Even if we have brothers and sisters, our parents are ours alone.
Time changes us all by itself, even if everything around us stays the same. And circumstances change us even more.
My parents were youngish (old for their era, but on the young end of trends among millennials). It was a new world for them: married only a year, a new house, new baby, new lifestyle. When I was a toddler, my dad would patiently sit under the dining table for “tea” with me. My mother read to me all the time.
By the time the kid count was up to four, our parents were no longer the easygoing couple they had been as newlyweds. You could say they were different people. Harried. Organization was not my mother’s forte. Plus, housekeeping was a full-time job–you couldn’t throw clothes in the washer; you had to stand there and run them through the ringer, then change the water for rinsing, then wring them out again. Then hang them on the line. Even in winter. I remember my dad’s overalls being frozen stiff. No disposable diapers. Imagine keeping up when you had to soak and ring out individual diapers while making sure four extremely exuberant, carefree/less charges stayed safe/didn’t burn down the house/didn’t launch WWIII.
All the same, I am sure my mom did read a lot to my younger siblings (I didn’t pay attention–I always had my own nose in a book and wouldn’t have bothered hearing baby stories). Books were her thing. Although she had to divide her attention among more kids, she was clear about loving us. When I would have nightmares, I would call for her, terrified to stick so much as a toe out of my bed, and she would drag herself out of her own sweet dreams to comfort me, rubbing my stomach until I fell back to sleep. How did she keep up with four of us?
When the nest was empty, my mom dove into genealogy with with gusto. My dad used to say, “your mother is digging up the dead.” She wanted not just names and dates, but all the details of ancestors’ lives. Then she put them into stories. She joined a writing group and warily let me read her submissions a few times. I was shocked. They were good. Even downright funny. Where was she hiding this person?!?!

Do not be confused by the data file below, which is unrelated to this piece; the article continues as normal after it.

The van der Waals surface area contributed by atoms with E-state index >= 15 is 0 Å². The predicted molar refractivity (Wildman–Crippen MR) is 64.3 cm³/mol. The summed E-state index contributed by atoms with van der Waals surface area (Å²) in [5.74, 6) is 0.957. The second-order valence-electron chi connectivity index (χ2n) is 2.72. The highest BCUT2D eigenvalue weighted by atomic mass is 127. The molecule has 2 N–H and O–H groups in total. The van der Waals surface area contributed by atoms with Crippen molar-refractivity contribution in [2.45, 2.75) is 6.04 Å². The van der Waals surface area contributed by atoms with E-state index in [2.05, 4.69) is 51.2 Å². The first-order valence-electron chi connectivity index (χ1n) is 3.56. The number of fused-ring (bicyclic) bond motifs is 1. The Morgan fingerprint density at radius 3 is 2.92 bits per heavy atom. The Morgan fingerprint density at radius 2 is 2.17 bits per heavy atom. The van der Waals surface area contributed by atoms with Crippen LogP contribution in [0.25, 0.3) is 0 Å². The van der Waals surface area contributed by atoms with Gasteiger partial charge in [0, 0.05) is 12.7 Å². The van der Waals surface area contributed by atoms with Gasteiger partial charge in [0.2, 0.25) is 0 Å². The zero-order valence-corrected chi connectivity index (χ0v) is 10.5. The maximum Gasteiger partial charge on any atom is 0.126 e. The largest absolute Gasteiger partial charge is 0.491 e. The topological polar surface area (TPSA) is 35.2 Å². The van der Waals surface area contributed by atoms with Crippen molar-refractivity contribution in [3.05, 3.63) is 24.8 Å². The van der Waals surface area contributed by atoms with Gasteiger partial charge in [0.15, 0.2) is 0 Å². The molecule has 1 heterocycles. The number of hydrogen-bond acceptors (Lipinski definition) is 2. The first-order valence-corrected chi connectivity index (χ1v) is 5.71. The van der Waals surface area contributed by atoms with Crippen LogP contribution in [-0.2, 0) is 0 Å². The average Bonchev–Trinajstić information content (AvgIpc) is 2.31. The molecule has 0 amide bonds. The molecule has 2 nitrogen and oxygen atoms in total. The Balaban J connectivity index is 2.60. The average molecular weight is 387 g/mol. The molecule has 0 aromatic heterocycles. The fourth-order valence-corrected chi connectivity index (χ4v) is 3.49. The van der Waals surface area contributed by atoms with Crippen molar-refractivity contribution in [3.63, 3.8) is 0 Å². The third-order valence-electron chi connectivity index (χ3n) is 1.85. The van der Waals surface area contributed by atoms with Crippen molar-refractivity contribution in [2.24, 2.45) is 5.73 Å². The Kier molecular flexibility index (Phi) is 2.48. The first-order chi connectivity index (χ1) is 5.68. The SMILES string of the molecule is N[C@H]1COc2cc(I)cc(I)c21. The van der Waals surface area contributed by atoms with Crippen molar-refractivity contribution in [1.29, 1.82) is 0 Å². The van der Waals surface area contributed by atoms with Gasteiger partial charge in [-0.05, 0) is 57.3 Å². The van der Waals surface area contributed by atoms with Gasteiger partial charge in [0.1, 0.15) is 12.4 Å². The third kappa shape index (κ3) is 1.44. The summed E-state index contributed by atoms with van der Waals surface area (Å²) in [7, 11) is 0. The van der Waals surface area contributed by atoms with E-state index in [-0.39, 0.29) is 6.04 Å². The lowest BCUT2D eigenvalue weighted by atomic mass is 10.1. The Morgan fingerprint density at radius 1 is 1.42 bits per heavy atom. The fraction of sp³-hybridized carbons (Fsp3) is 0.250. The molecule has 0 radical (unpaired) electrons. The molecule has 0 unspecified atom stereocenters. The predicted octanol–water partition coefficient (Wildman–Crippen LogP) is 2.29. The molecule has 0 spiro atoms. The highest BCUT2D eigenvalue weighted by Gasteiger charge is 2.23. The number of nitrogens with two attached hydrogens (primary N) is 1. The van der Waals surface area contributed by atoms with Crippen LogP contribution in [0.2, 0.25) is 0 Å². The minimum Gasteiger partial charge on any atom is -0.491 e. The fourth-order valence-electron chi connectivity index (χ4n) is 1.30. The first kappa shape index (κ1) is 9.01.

Of course, we trained her to be serious. Everybody wants to have the cool, funny parents, but everybody finds that their own parents are neither cool nor funny no matter what they do or what anybody else thinks. Even Tina Fey’s kid came down on her. And Jerry Seinfeld’s. We tell our parents, “that’s not funny” or “don’t embarrass me” or “act normal.” And, because they love us more than life itself, they put away their personality and try to blend into the furniture for the sake of our fragile egos. Even my own kid sometimes scolds me, especially when it’s my turn at the wheel of the activities carpool: “Don’t say anything! Just drive.”My mom was shy by nature, never given to joking or clowning around. But there was a time when she would belt out “I Beg Your Pardon. I Never Promised You a Rose Garden” whenever it came on the radio, which was hourly. We would groan and beg her to stop, that it wasn’t funny. Actually, now I wonder whether my siblings remember that–the youngest might have been too little. That’s what I mean by our parents being unique to each of their kids. Even in our shared experience, we had different ages and digested events in different ways.
I spent most of my life trying to be the complete opposite of my mom. I thought of her as weak, but eventually I discovered all the ways she was strong. And I found something in her I wanted to emulate: her parenting. Her unquestionable love, the way her kids were her unshakeable priority.
I miss her every day. If you are lucky enough to still have your mother around, give her a call, a hug. And laugh at her jokes.